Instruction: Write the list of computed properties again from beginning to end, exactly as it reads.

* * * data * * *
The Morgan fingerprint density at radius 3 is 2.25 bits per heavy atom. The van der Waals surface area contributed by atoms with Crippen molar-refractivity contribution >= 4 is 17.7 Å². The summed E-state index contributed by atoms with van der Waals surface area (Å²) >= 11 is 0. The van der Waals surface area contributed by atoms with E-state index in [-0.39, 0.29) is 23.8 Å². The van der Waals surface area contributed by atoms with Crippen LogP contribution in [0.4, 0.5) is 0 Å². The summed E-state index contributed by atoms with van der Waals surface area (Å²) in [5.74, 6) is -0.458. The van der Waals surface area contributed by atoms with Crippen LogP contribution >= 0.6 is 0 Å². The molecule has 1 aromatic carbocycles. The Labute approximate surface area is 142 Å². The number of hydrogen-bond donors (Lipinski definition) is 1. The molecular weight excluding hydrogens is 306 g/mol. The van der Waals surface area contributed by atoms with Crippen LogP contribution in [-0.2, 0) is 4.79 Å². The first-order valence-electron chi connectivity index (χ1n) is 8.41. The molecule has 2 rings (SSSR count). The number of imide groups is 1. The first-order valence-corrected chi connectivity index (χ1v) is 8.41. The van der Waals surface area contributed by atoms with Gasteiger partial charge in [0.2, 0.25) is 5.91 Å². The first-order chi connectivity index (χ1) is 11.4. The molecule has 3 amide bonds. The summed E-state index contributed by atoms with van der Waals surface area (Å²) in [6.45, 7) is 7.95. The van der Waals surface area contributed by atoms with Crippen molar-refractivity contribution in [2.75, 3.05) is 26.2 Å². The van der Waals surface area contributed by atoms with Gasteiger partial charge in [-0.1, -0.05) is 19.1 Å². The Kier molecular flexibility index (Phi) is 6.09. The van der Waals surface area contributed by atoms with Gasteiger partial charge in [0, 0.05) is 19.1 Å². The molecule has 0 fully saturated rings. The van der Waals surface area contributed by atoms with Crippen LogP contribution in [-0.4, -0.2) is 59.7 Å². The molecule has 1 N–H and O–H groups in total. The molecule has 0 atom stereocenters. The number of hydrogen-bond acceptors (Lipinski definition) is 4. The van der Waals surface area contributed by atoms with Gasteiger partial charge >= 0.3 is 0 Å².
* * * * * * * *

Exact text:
The Morgan fingerprint density at radius 3 is 2.25 bits per heavy atom. The van der Waals surface area contributed by atoms with Crippen molar-refractivity contribution >= 4 is 17.7 Å². The summed E-state index contributed by atoms with van der Waals surface area (Å²) >= 11 is 0. The van der Waals surface area contributed by atoms with E-state index in [-0.39, 0.29) is 23.8 Å². The van der Waals surface area contributed by atoms with Crippen LogP contribution in [0.4, 0.5) is 0 Å². The summed E-state index contributed by atoms with van der Waals surface area (Å²) in [5.74, 6) is -0.458. The van der Waals surface area contributed by atoms with Crippen LogP contribution >= 0.6 is 0 Å². The molecule has 1 aromatic carbocycles. The Labute approximate surface area is 142 Å². The number of hydrogen-bond donors (Lipinski definition) is 1. The molecular weight excluding hydrogens is 306 g/mol. The van der Waals surface area contributed by atoms with Crippen LogP contribution in [-0.2, 0) is 4.79 Å². The first-order valence-electron chi connectivity index (χ1n) is 8.41. The molecule has 2 rings (SSSR count). The number of imide groups is 1. The first-order valence-corrected chi connectivity index (χ1v) is 8.41. The van der Waals surface area contributed by atoms with Gasteiger partial charge in [0.2, 0.25) is 5.91 Å². The first-order chi connectivity index (χ1) is 11.4. The molecule has 3 amide bonds. The summed E-state index contributed by atoms with van der Waals surface area (Å²) in [6.45, 7) is 7.95. The van der Waals surface area contributed by atoms with Crippen molar-refractivity contribution in [2.75, 3.05) is 26.2 Å². The van der Waals surface area contributed by atoms with Gasteiger partial charge in [-0.1, -0.05) is 19.1 Å². The Kier molecular flexibility index (Phi) is 6.09. The van der Waals surface area contributed by atoms with Gasteiger partial charge in [0, 0.05) is 19.1 Å². The molecule has 0 fully saturated rings. The van der Waals surface area contributed by atoms with Crippen LogP contribution in [-0.4, -0.2) is 59.7 Å². The molecule has 1 N–H and O–H groups in total. The molecule has 0 atom stereocenters. The number of hydrogen-bond acceptors (Lipinski definition) is 4. The van der Waals surface area contributed by atoms with Gasteiger partial charge >= 0.3 is 0 Å².